Euwe stated that Alekhine took 40 minutes for his move 42.f5. Euwe considered this move was White's best practical chance to save a lost position. Euwe stated that 42.Re1 was inadequate because of 42...Rf3 to be followed by Rhh3. However, Fritz shows that White can still draw: 42.Re1! Rf3 43.g5 Rhh3 44.Qe2!, or 42.Re1! Rf3 43.Qe2.
After 42.f5??, Black had a winning position, which he maintained until his error 48...d4??.
Euwe stated that he expected his king would be able to hold back the White e-pawn, and therefore he immediately advanced his d-pawn, 48...d4??. As Euwe pointed out, 48...Rf3 would have enabled him to win quickly. Fritz indicates Black's top winning choices are 48...Rf3!, 48...Rb3! or 48...Rc3!.
|Dec-05-12|| ||jessicafischerqueen: <whiteshark> good to see you chime in with yet another source. I have a feeling that this mystery has no solution. With such an even split on two different scores, I don't think the admins will change this here game score. |
I'm still very curious if <Pawn and Two> has a different edition of the Euwe book <From my Games 1920-1937>.
|Dec-05-12|| ||jessicafischerqueen: <Pawn and Two> Aha! Extremely interesting eh? Thanks for posting such detailed information on your edition, and the precise contents of it concerning this game.|
|Dec-06-12|| ||thomastonk: As already mentioned yesterday, Trotsenburg published an analysis of the endgame in "Algemeen Handelsblad", January 8th, 1927. The main ideas are due to Alekhine.
The analysis begins after White's 48th move and considers the best reply 48.. Rf3!
click for larger view
In the following lines, both sides have
serious alternatives which are not mentioned by Trotsenburg. I will add a few of
them (TT), when necessary, but my main aim are the very interesting positions at
Here Trotsenburg continues with 49.Kg2 Rf5 (TT: Kg7!) 50.b5! This great breakthrough is Alekhine's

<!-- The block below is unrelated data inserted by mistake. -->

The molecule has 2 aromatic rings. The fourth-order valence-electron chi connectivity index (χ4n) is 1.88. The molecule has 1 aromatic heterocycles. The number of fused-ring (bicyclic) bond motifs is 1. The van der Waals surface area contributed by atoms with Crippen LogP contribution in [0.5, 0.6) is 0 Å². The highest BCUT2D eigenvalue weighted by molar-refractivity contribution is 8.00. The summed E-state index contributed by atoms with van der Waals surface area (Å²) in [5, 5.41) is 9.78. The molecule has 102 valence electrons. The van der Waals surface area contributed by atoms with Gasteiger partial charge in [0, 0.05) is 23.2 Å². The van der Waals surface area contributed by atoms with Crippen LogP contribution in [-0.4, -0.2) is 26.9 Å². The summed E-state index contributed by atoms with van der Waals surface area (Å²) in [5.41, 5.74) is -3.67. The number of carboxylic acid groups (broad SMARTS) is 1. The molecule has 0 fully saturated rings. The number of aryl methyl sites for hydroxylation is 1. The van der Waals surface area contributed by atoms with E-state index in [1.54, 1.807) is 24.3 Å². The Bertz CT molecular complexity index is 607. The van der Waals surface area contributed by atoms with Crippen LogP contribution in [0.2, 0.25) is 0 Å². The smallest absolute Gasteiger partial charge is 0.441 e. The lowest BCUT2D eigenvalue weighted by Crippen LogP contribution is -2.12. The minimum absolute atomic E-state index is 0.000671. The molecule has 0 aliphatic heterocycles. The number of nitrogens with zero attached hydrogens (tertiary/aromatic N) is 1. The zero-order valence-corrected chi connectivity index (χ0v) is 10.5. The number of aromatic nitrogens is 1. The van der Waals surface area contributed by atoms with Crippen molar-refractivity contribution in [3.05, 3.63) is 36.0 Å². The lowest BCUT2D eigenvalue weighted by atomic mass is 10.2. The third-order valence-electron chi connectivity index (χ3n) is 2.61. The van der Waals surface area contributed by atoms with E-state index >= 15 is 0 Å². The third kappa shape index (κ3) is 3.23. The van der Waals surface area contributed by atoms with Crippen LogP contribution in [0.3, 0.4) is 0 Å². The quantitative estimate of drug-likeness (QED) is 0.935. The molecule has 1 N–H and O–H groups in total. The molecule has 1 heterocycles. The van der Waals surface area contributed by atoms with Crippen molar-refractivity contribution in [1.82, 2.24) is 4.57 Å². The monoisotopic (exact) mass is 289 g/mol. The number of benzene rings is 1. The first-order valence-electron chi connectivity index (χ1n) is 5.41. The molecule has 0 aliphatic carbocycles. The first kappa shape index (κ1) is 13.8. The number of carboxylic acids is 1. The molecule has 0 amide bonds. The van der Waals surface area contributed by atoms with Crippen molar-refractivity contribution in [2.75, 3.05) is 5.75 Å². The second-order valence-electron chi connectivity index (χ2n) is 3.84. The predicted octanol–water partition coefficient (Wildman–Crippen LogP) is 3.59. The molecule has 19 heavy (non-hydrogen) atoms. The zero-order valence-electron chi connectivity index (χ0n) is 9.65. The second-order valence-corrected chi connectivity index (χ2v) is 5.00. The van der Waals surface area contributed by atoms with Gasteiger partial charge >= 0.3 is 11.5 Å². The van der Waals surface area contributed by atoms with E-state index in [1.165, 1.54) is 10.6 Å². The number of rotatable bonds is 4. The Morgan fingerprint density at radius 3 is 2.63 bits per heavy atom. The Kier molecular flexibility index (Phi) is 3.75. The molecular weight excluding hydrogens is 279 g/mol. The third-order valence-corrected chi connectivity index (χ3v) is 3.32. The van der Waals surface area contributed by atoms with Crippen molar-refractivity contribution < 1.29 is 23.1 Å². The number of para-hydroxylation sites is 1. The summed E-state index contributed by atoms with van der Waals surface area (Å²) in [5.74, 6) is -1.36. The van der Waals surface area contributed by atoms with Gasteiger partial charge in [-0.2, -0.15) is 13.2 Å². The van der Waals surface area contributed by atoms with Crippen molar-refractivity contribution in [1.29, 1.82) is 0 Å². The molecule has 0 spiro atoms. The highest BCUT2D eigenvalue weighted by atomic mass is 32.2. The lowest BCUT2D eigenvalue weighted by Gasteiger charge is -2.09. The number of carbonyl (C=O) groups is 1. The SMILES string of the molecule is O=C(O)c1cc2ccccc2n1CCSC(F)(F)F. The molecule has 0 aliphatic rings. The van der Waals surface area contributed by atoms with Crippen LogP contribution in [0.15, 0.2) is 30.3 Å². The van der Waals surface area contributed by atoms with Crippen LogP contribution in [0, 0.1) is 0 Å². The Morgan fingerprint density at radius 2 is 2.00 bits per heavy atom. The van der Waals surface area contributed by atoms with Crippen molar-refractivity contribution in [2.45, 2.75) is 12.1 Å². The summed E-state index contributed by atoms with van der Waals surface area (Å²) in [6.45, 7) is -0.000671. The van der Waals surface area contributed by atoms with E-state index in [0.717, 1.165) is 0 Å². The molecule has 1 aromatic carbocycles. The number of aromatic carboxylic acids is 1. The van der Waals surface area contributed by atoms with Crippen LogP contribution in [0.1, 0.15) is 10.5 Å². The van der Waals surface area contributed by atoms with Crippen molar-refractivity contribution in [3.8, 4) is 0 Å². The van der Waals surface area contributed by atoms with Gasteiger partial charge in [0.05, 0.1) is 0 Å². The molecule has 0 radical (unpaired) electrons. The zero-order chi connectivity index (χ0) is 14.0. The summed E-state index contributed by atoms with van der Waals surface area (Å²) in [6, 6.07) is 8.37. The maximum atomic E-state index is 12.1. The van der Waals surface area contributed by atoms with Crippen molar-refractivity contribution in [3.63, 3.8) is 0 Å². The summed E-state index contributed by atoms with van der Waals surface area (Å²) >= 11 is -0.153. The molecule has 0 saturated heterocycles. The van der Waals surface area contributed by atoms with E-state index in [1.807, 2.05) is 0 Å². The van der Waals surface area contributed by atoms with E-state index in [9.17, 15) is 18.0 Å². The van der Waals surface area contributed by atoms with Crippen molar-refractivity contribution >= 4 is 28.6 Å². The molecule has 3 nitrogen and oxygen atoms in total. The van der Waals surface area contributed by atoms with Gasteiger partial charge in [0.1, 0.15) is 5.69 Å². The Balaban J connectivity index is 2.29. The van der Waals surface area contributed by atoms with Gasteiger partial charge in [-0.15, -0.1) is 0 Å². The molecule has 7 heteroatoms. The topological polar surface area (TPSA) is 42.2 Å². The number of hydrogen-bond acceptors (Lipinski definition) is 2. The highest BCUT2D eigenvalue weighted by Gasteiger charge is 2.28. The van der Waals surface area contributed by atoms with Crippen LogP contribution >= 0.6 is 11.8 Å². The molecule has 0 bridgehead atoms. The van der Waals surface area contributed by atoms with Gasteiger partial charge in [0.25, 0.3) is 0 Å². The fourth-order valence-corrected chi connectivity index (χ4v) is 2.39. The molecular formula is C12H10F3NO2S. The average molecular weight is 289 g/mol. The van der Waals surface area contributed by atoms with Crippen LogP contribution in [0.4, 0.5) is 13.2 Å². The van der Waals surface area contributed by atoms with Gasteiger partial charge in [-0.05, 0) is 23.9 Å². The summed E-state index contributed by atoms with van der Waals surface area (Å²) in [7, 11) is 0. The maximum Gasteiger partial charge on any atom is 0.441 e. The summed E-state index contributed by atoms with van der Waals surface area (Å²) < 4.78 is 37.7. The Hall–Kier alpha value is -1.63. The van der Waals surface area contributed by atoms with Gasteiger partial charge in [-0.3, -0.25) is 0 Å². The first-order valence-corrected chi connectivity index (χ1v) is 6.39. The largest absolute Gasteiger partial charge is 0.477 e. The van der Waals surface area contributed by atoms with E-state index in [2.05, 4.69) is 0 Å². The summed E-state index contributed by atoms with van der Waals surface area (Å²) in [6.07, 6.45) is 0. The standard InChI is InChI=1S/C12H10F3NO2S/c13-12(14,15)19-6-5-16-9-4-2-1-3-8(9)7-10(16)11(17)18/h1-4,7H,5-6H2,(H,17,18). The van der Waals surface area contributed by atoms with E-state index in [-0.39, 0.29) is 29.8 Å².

idea for counterplay. Thereby, White changes the character of the position dramatically.
In a first variation, Black takes on b5: 50.. axb5 (TT: cxb5! is stronger) 51.a6 bxa6 52.Rxc6 e3 53.Rxa6 e2
54.Ra1 d4 55.c6 d3 56.c7 Rf8 57.Rh1+ Kg7 58.Rg1:
click for larger view
Five passed pawns instead of three in the last diagram! Here Trotsenburg shows that 58.. d2? is a mistake, and thereby he has proved what
he announced before: White has created some chances to save.
But what is the correct evaluation of this position? Here my analysis starts. Black wins!
Black has indeed 5 winning moves! No rook move wins! The only winning pawn move is 58.. b4.
Four (of six) king moves win! One of the wrong king moves is easily found: 58.. Kf7?, because
of 59.Kf2(3) Ke6+ 60.Ke3. The other one is not too difficult to find: 58.. Kg8? 59.e6! (only move)
and now White can force the rook to leave the f-file with e7, and then White's king stops the opposite
pawns. This plan doesn't work with Black's king on the h-file, say 58.. Kh8 59.e6 d2,
and here 60.Kf2 gives no check. Finally, 58.. Kg6 wins, because Black reaches the
White's e-pawn via f6 or f5, respectively.
The second variation given by Trotsenburg deals with 50.. e3, which wins in some sense
a tempo(?), as he notes: 51.bxa6 bxa6 52.Rxc6 e2 53.Rh6+ Kg7 54.Rh1 d4 55.c6 d3 56.c7 Rf8
click for larger view
Here Trotsenburg demonstrates that 57.. Kf7
wins, but that's wrong! 57.. Kf7? 58.Kf2 Ke6+ 59.Ke3! (instead of his 53.Ke1?).
I like this position even more than the other one, and here is my view. Black has
three winning moves. No rook move wins! No pawn move wins! Only the three king moves to the h-file win! That's funny, isn't it?
The winning idea is like above. Finally 57.. Kg6? doesn't work here, because
Black has no additional passed pawn like that on b4 above, see 58.e6 Kf6 59.Kf2 Kxe6
60.Ke3 Kd5 61.Kxd3 Kxc7 62.Kxe2.
|Dec-07-12|| ||thomastonk: I observed that my analysis is incomplete, but the missing idea is easy. If Black plays the king back on the h-file in the last two diagrams, then White can try to repeat the position by Rh1+ and Rg1. However, Black then wins by walking with his king via g6 to f5, for example. Hence, Kh8 in the diagrams keeps the win, but is a waste of time.|
|Oct-20-13|| ||Owl: Is there a lot of blunderers in the middle game bot side seem to lose their queens|
|Jul-05-18|| ||plang: This is a hybrid Queens Gambit-Dutch Stonewall. 8..Bd6 was a new move; 8..Nd7 and 8..Nxd2 had been played previously. 14 Nxd7 was prepared presumably to prepare an eventual b5; it is hard to imagine a modern player exchanging Black's weak bishop in this manner.|